A team of researchers recently X-ray scanned an iron dagger found in the tomb of Tutankhamun to figure out how the object, the metal of which came from a meteorite, was made. They suspect the dagger was created through low-temperature forging—but they don’t think it was crafted in Egypt.
When archaeologists entered Tutankhamun’s burial chamber in the Valley of the Kings in the 1920s, they found a foot-long dagger among the splendor entombed with the pharaoh. Its blade was made of iron, a perplexing discovery considering the Iron Age didn’t kick off until a century after Tut’s death.
Iron objects that precede widespread knowledge of iron metallurgy have led researchers to believe that older items come from meteoritic iron—chunks of the metal that fell from space and were then forged on Earth.
The stuff was highly valued in Egypt and beyond. A meteoritic dagger found in Turkey dates to the Early Bronze Age, 1,000 years before Tutankhamun was born. Besides the dagger, Tutankhamun was entombed with an iron headrest and an iron bracelet.
A 2016 study affirmed the likely meteoritic origin of the pharaoh’s iron, but questions remained about the kind of meteorite it came from and how it was forged. That’s where the new study comes in, published this month in Meteoritics & Planetary Science.
“To understand the manufacture and origin of the dagger, we conducted on-site non-contact, non-destructive two-dimensional chemical analysis for the dagger,” study co-author Tomoko Arai, a researcher at the Chiba Institute of Technology in Japan, wrote in an email to Gizmodo.
The researchers mapped the elemental structure of the blade by shining X-rays onto it, revealing concentrations of iron, nickel, manganese, and cobalt. In the blackened spots on the blade, they found sulfur, chlorine, calcium, and zinc. But just as interesting as the elements present was their distribution.
“We noticed a cross-hatched texture present in places for the both sides [of the dagger], suggesting Widmanstätten structure, typical of [an] octahedrite iron meteorite,” Arai said. “That was our WOW moment.”
The Widmanstätten pattern (named for an Austrian mineralogist) is a remarkable effect present in some metallic meteorites that’s caused by how nickel is distributed throughout the objects. The pattern’s presence in Tutankhamun’s weapon indicates that the dagger was made from an octahedrite, the largest group of iron meteorites.
To verify what they were seeing in the elemental analysis, the team compared the pattern on Tut’s dagger with the pattern on the Japanese meteorite Shirahagi. Shirahagi was the source of the iron in some Japanese swords acquired by the Taisho Emperor. Octahedrites, apparently, are a favorite of monarchies everywhere.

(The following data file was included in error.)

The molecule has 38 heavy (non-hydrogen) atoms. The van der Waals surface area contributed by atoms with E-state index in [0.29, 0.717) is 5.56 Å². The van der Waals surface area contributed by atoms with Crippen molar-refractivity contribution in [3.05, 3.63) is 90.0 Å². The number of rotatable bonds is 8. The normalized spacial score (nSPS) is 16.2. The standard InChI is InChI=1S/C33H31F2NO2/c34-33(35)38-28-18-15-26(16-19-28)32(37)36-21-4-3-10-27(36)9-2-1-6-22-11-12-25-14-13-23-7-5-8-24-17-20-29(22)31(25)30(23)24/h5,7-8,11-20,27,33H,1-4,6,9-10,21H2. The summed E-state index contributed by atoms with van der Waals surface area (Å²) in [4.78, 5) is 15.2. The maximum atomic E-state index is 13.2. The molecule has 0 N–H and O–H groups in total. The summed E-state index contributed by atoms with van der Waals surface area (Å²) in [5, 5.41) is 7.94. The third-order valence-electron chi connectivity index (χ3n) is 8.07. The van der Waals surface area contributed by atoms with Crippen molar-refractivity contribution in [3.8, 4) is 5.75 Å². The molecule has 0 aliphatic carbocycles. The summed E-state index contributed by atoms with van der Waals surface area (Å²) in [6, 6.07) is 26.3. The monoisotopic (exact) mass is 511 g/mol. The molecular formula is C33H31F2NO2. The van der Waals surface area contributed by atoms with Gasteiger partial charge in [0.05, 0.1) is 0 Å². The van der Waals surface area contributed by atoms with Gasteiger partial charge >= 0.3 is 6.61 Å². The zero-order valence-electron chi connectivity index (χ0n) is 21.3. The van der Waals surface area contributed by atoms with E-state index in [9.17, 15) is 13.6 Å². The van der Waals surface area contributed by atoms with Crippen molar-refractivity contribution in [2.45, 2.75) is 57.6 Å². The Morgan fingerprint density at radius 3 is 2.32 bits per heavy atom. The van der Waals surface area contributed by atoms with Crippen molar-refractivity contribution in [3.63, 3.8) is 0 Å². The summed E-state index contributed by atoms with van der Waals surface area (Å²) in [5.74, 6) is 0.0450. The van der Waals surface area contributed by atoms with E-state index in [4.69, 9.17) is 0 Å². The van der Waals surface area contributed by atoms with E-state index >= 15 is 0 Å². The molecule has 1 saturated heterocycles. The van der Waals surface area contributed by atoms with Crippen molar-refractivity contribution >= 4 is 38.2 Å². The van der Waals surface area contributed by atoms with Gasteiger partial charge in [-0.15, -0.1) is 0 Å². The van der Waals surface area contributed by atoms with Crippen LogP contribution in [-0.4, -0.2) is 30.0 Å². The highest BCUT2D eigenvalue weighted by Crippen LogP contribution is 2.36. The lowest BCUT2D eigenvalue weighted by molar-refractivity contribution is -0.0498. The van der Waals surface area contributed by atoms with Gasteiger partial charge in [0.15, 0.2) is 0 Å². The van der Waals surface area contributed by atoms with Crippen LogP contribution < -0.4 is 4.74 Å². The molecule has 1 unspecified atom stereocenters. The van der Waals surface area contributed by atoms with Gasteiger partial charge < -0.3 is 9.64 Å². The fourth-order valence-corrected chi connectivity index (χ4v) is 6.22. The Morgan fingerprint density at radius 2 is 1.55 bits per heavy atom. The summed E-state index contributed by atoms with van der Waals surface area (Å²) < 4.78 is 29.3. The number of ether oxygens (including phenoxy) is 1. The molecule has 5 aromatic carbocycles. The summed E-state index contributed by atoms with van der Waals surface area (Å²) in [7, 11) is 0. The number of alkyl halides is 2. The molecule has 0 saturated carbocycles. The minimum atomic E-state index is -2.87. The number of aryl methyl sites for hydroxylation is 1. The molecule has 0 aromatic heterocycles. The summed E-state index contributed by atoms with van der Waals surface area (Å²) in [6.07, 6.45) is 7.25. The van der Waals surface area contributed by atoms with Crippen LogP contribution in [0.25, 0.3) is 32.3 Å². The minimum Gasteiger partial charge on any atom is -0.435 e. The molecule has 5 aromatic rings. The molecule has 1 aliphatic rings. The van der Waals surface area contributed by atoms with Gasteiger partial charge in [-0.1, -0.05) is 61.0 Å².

The pattern’s presence in the ancient Egyptian dagger also hints at how it was made. The team wrote in their paper that the Widmanstätten pattern would disappear if the iron were heated to a very high temperature.
“We also found small black patches in places on the surface,” Arai said. “We thought they were rust at first. But it turns out that they were iron sulfide, which generally occur as inclusions in octahedrite iron meteorites.”
Arai said that the presence of iron sulfide, as well as the subtle Widmanstätten pattern, indicates the dagger was forged with relatively low heat—less than 950° Celsius (1,742° Fahrenheit.)
Though the chemical analysis didn’t offer clues to the dagger’s origins, the team turned to a series of 3,400-year-old tablets known as the Amarna Letters, which document diplomatic activities in ancient Egypt in the mid-14th century BCE. The letters mention an iron dagger in a gold sheath—presumably not a common accessory back then—that was given to Amenhotep III, Tutankhamun’s grandfather, by the king of Mitanni, a region of Anatolia, when the pharaoh married his daughter.
So perhaps Tutankhamun’s space dagger was a family heirloom, received from abroad. The researcher’s elemental analysis also indicated that gemstones in the dagger’s hilt were attached with lime plaster, which was used commonly in Mitanni but didn’t catch on in Egypt until later.
Arai said that future studies will be helpful to further confirm this assessment of the blade. Whether an epic wedding present or not, this dagger’s story didn’t end with its royal burial.